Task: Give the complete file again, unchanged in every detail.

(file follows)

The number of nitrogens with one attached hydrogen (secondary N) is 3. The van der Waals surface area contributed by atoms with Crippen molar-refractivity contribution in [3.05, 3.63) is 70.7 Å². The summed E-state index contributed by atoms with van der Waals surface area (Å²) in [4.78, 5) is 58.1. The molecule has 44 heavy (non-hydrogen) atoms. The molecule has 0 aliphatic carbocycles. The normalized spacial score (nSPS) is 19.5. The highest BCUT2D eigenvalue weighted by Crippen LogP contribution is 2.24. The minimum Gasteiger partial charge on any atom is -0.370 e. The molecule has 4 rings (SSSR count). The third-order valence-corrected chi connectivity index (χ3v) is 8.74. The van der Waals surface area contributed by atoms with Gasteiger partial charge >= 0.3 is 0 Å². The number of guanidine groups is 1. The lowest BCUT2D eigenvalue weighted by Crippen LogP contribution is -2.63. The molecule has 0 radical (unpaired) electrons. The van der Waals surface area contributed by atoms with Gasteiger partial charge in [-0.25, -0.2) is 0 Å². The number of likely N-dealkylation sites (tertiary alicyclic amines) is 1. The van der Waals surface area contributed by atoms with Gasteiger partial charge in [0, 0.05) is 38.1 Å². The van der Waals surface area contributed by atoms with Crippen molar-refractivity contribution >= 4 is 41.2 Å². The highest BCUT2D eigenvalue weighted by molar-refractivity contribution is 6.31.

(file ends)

The number of nitrogens with one attached hydrogen (secondary N) is 3. The van der Waals surface area contributed by atoms with Crippen molar-refractivity contribution in [3.05, 3.63) is 70.7 Å². The summed E-state index contributed by atoms with van der Waals surface area (Å²) in [4.78, 5) is 58.1. The molecule has 44 heavy (non-hydrogen) atoms. The molecule has 0 aliphatic carbocycles. The normalized spacial score (nSPS) is 19.5. The highest BCUT2D eigenvalue weighted by Crippen LogP contribution is 2.24. The minimum Gasteiger partial charge on any atom is -0.370 e. The molecule has 4 rings (SSSR count). The third-order valence-corrected chi connectivity index (χ3v) is 8.74. The van der Waals surface area contributed by atoms with Gasteiger partial charge >= 0.3 is 0 Å². The number of guanidine groups is 1. The lowest BCUT2D eigenvalue weighted by Crippen LogP contribution is -2.63. The molecule has 0 radical (unpaired) electrons. The van der Waals surface area contributed by atoms with Gasteiger partial charge in [-0.25, -0.2) is 0 Å². The number of likely N-dealkylation sites (tertiary alicyclic amines) is 1. The van der Waals surface area contributed by atoms with Gasteiger partial charge in [0, 0.05) is 38.1 Å². The van der Waals surface area contributed by atoms with Crippen molar-refractivity contribution >= 4 is 41.2 Å². The highest BCUT2D eigenvalue weighted by molar-refractivity contribution is 6.31.